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November 7, 2013
Ocean Currents: Types, Causes & Circulation Pattern of Ocean Currents of the World
Ocean Currents: Ocean currents are large masses of surface water that circulate in regular patterns around the oceans, e.g.. the North Atlantic Drift, Labrador Current, Benguela Current, etc.
Based on temperature. Ocean currents can broadly be divided into two classes—the warm and the cold currents.
The Warm Currents: These are those currents which flow from the low latitudes in Tropical Zones towards the high latitudes in the Temperate and Sub-polar Zones. They bring warm water into cold water areas.
The Cold Currents: These currents have a lower surface temperature and bring cold water into warm water areas. These currents flow in the high latitudes from the Polar regions towards the low latitudes in the warm Equator region.
Based on their depth the ocean currents can also be divided into two categories:
The Surface Currents: These currents constitute about 10 per cent of all the water in the ocean, these waters are the upper 400 m of the ocean.
The Deep Water Currents: These currents make up the other 90 per cent of the ocean water. These waters move around the ocean basins due to variations in the density and gravity. Deep waters sinks into the deep ocean basins at high latitudes, where the temperatures arc cold enough to cause the density to increase.
Causes of Ocean Currents: The ocean currents have a circulation of water in a regular pattern around the oceans. The origin and nature of the movement of the currents arc related to the following factors:
(i) Level of Salinity: The higher the level of salinity of ocean water, the denser it is. Water with less salinity therefore flows, over the denser saline water. For example the Mediterranean Sea is more saline as compared to the Atlantic Ocean: so the Atlantic water flows into Mediterranean Sea's surface.
(ii) Temperature: The oceans near the tropics and Equator are much warmer than the ocean water in the polar or temperate regions. Therefore warm Equatorial water move towards poles as warm currents, while cold ocean currents move towards Equator as cold ocean currents.
(ill) The Earth s Rotation: Since the speed of rotation of the earth is maximum at the Equator, all moving bodies (winds and ocean currents) move in a clockwise direction in the Northern Hemisphere and anticlockwise direction In the Southern Hemisphere, e.g. Canary current and Gulf stream in Northern hemisphere and Peruvian and West Wind Drift in Southern hemisphere.
(iv) The Planetary Winds: The planetary winds play a dominant role on the flow of ocean currents.
(a) Trade Winds : Trade Winds blow between the Equator and the Tropics. These winds move Equatorial waters polewards and westwards. They warm the eastern coasts of continents. For example:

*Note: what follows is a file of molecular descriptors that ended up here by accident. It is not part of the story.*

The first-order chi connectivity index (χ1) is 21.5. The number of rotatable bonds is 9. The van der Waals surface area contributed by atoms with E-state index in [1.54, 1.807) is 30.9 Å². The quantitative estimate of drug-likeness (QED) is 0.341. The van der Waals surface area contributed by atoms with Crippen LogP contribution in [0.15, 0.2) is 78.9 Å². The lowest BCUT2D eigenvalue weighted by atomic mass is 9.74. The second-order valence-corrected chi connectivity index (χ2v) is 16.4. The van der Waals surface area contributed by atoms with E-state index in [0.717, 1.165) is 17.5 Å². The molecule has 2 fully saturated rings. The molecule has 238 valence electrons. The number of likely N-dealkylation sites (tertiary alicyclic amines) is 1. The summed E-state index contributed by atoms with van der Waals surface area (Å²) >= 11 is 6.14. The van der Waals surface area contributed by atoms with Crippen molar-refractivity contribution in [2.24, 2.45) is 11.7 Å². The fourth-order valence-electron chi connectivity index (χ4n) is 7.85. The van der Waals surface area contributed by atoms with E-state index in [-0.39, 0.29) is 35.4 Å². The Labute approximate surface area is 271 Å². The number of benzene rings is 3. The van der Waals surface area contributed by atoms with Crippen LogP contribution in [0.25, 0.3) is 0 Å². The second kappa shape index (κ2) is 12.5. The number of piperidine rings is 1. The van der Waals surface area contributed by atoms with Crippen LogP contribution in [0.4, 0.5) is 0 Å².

(i) The North-East Trade Winds move the North Equatorial Current to warm the eastern coasts of Japan as the Kuroshio Current.
(ii) The South-East Trade Winds drive the South Equatorial Current which warms the eastern coast of Australia as the warm East Australian Current.
(b) Westerlies: Westerlies blow in the temperate latitudes and result in a north-easterly flow of water in the Northern Hemisphere and the opposite In the Southern Hemisphere. For example:
(i) The Westerlies force the warm Gulf Stream to the western coast of Europe as the North Atlantic Drift.
(ii) They cause the cold West Wind Drift to flow towards the Equator as the Peru Current along South America and the Benguela Current along South Africa.
(c) Monsoon Winds: The strongest influence of prevailing winds on flow of current is seen in the North Indian Ocean. Due to the monsoon winds the direction of the currents change from south-west in summer to the north-east in winter.
(v) Land : A land mass obstructs the flow of water of an ocean current and diverts its movement. For example, at Cape Sao Roque the South Equatorial Current gets divided into two branches, one Joins North Equatorial current, the other becomes the Brazil current.
CIRCULATION PATTERN OF OCEAN CURRENTS
Ocean currents are greatly influenced by the stresses exerted by the prevailing winds and Coriolis force. The oceanic circulation pattern roughly corresponds to the Earth's atmospheric circulation pattern. The air circulation over the oceans in the middle latitudes Is mainly anti-cyclonic (more pronounced in the southern hemi-sphere than in the northern hemisphere). The oceanic circulation pattern also corresponds with the same. At higher latitudes, where the wind flow is mostly cyclonic, the oceanic circulation follows this pattern. In regions of pronounced monsoonal flow, the current movements are influenced by the monsoon winds. Due to the Coriolis force, the warm currents flow from low latitudes to move to the right in the northern hemisphere and to their left in the southern hemisphere. The cold waters of the Arctic and Antarctic circles move towards warmer water in tropical and equatorial regions, while the warm waters of the lower latitudes move pole wards.